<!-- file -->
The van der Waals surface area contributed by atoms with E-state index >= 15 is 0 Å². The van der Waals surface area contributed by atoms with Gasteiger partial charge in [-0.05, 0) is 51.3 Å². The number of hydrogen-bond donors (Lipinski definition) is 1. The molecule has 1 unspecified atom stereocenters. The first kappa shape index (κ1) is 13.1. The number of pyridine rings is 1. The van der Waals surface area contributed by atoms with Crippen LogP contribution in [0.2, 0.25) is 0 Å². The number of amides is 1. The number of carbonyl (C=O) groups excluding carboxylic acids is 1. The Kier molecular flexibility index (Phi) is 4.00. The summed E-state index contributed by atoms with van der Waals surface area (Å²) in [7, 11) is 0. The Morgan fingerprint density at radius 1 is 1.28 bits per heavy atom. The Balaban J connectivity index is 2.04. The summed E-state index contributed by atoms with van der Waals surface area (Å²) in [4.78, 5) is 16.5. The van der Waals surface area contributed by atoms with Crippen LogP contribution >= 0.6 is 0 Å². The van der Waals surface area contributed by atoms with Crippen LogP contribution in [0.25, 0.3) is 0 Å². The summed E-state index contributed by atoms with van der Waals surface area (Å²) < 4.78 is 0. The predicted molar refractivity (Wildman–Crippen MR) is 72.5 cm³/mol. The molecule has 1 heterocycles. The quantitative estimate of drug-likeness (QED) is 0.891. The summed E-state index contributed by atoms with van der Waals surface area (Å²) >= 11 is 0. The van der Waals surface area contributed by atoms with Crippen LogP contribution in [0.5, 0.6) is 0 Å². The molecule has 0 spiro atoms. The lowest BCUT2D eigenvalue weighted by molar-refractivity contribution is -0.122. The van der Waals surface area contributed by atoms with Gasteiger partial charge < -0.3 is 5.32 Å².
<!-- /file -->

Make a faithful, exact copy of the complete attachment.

The van der Waals surface area contributed by atoms with E-state index >= 15 is 0 Å². The van der Waals surface area contributed by atoms with Gasteiger partial charge in [-0.05, 0) is 51.3 Å². The number of hydrogen-bond donors (Lipinski definition) is 1. The molecule has 1 unspecified atom stereocenters. The first kappa shape index (κ1) is 13.1. The number of pyridine rings is 1. The van der Waals surface area contributed by atoms with Crippen LogP contribution in [0.2, 0.25) is 0 Å². The number of amides is 1. The number of carbonyl (C=O) groups excluding carboxylic acids is 1. The Kier molecular flexibility index (Phi) is 4.00. The summed E-state index contributed by atoms with van der Waals surface area (Å²) in [7, 11) is 0. The Morgan fingerprint density at radius 1 is 1.28 bits per heavy atom. The Balaban J connectivity index is 2.04. The summed E-state index contributed by atoms with van der Waals surface area (Å²) in [4.78, 5) is 16.5. The van der Waals surface area contributed by atoms with Crippen LogP contribution >= 0.6 is 0 Å². The van der Waals surface area contributed by atoms with Crippen LogP contribution in [0.25, 0.3) is 0 Å². The summed E-state index contributed by atoms with van der Waals surface area (Å²) < 4.78 is 0. The predicted molar refractivity (Wildman–Crippen MR) is 72.5 cm³/mol. The molecule has 1 heterocycles. The quantitative estimate of drug-likeness (QED) is 0.891. The summed E-state index contributed by atoms with van der Waals surface area (Å²) >= 11 is 0. The van der Waals surface area contributed by atoms with Crippen LogP contribution in [0.5, 0.6) is 0 Å². The molecule has 0 spiro atoms. The lowest BCUT2D eigenvalue weighted by molar-refractivity contribution is -0.122. The van der Waals surface area contributed by atoms with Gasteiger partial charge < -0.3 is 5.32 Å².